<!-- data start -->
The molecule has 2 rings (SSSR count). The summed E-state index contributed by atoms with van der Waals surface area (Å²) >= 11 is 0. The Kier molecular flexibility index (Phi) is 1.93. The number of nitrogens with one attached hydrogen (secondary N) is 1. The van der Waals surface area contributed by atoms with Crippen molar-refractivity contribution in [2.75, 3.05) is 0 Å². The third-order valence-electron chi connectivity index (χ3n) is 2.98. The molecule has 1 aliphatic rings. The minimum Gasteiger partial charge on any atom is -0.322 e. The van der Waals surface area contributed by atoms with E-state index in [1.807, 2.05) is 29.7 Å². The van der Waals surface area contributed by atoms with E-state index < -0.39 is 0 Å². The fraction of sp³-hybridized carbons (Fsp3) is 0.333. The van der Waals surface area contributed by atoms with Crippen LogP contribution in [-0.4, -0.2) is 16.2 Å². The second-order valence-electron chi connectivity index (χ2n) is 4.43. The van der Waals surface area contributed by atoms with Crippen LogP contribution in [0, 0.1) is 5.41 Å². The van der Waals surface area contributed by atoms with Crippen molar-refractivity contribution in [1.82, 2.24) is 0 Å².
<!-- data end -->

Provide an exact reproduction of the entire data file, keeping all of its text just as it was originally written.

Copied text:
The molecule has 2 rings (SSSR count). The summed E-state index contributed by atoms with van der Waals surface area (Å²) >= 11 is 0. The Kier molecular flexibility index (Phi) is 1.93. The number of nitrogens with one attached hydrogen (secondary N) is 1. The van der Waals surface area contributed by atoms with Crippen molar-refractivity contribution in [2.75, 3.05) is 0 Å². The third-order valence-electron chi connectivity index (χ3n) is 2.98. The molecule has 1 aliphatic rings. The minimum Gasteiger partial charge on any atom is -0.322 e. The van der Waals surface area contributed by atoms with E-state index in [1.807, 2.05) is 29.7 Å². The van der Waals surface area contributed by atoms with E-state index < -0.39 is 0 Å². The fraction of sp³-hybridized carbons (Fsp3) is 0.333. The van der Waals surface area contributed by atoms with Crippen LogP contribution in [-0.4, -0.2) is 16.2 Å². The second-order valence-electron chi connectivity index (χ2n) is 4.43. The van der Waals surface area contributed by atoms with Crippen LogP contribution in [0, 0.1) is 5.41 Å². The van der Waals surface area contributed by atoms with Crippen molar-refractivity contribution in [1.82, 2.24) is 0 Å².